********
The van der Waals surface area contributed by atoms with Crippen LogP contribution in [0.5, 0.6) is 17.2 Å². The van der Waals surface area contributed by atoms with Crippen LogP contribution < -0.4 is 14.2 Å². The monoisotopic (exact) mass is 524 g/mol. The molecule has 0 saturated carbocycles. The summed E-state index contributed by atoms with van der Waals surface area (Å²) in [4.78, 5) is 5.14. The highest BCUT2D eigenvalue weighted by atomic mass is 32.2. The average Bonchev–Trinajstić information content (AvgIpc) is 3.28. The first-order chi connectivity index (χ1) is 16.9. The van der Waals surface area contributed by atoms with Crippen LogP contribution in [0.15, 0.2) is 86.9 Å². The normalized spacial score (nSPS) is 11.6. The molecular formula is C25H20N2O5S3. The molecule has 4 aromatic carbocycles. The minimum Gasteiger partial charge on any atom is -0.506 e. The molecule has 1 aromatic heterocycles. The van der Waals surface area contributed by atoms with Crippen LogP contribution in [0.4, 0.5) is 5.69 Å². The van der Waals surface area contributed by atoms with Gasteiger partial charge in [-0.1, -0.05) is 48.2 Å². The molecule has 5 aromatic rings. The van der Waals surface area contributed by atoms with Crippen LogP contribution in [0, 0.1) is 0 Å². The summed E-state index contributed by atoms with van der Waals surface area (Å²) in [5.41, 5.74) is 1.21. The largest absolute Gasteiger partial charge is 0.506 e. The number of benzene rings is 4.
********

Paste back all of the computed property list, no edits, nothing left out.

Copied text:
The van der Waals surface area contributed by atoms with Crippen LogP contribution in [0.5, 0.6) is 17.2 Å². The van der Waals surface area contributed by atoms with Crippen LogP contribution < -0.4 is 14.2 Å². The monoisotopic (exact) mass is 524 g/mol. The molecule has 0 saturated carbocycles. The summed E-state index contributed by atoms with van der Waals surface area (Å²) in [4.78, 5) is 5.14. The highest BCUT2D eigenvalue weighted by atomic mass is 32.2. The average Bonchev–Trinajstić information content (AvgIpc) is 3.28. The first-order chi connectivity index (χ1) is 16.9. The van der Waals surface area contributed by atoms with Crippen LogP contribution in [0.15, 0.2) is 86.9 Å². The normalized spacial score (nSPS) is 11.6. The molecular formula is C25H20N2O5S3. The molecule has 4 aromatic carbocycles. The minimum Gasteiger partial charge on any atom is -0.506 e. The molecule has 1 aromatic heterocycles. The van der Waals surface area contributed by atoms with Crippen LogP contribution in [0.4, 0.5) is 5.69 Å². The van der Waals surface area contributed by atoms with Gasteiger partial charge in [-0.1, -0.05) is 48.2 Å². The molecule has 5 aromatic rings. The van der Waals surface area contributed by atoms with Crippen LogP contribution in [0, 0.1) is 0 Å². The summed E-state index contributed by atoms with van der Waals surface area (Å²) in [5.41, 5.74) is 1.21. The largest absolute Gasteiger partial charge is 0.506 e. The number of benzene rings is 4.